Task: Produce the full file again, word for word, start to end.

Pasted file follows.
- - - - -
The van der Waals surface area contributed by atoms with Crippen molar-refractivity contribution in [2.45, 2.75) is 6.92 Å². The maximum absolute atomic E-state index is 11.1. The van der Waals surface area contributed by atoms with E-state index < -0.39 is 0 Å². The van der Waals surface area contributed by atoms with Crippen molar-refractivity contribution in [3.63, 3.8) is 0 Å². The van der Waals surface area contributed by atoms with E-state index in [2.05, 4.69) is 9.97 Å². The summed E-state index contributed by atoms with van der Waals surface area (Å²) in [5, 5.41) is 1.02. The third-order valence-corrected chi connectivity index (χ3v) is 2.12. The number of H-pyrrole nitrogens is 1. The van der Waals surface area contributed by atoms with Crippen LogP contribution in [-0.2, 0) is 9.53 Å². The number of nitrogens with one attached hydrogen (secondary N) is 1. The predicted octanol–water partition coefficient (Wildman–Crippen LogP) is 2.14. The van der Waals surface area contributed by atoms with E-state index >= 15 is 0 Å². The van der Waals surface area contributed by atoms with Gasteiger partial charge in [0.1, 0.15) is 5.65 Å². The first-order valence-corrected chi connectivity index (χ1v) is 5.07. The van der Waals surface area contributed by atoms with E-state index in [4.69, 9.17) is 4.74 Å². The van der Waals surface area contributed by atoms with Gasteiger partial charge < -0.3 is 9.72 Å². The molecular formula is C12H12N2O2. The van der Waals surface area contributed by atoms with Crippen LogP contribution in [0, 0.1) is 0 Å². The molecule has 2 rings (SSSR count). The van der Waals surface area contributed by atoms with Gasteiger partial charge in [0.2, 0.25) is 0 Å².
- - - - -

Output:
The van der Waals surface area contributed by atoms with Crippen molar-refractivity contribution in [2.45, 2.75) is 6.92 Å². The maximum absolute atomic E-state index is 11.1. The van der Waals surface area contributed by atoms with E-state index < -0.39 is 0 Å². The van der Waals surface area contributed by atoms with Crippen molar-refractivity contribution in [3.63, 3.8) is 0 Å². The van der Waals surface area contributed by atoms with E-state index in [2.05, 4.69) is 9.97 Å². The summed E-state index contributed by atoms with van der Waals surface area (Å²) in [5, 5.41) is 1.02. The third-order valence-corrected chi connectivity index (χ3v) is 2.12. The number of H-pyrrole nitrogens is 1. The van der Waals surface area contributed by atoms with Crippen LogP contribution in [-0.2, 0) is 9.53 Å². The number of nitrogens with one attached hydrogen (secondary N) is 1. The predicted octanol–water partition coefficient (Wildman–Crippen LogP) is 2.14. The van der Waals surface area contributed by atoms with E-state index >= 15 is 0 Å². The van der Waals surface area contributed by atoms with Gasteiger partial charge in [0.1, 0.15) is 5.65 Å². The first-order valence-corrected chi connectivity index (χ1v) is 5.07. The van der Waals surface area contributed by atoms with E-state index in [4.69, 9.17) is 4.74 Å². The van der Waals surface area contributed by atoms with Gasteiger partial charge < -0.3 is 9.72 Å². The molecular formula is C12H12N2O2. The van der Waals surface area contributed by atoms with Crippen LogP contribution in [0, 0.1) is 0 Å². The molecule has 2 rings (SSSR count). The van der Waals surface area contributed by atoms with Gasteiger partial charge in [0.2, 0.25) is 0 Å².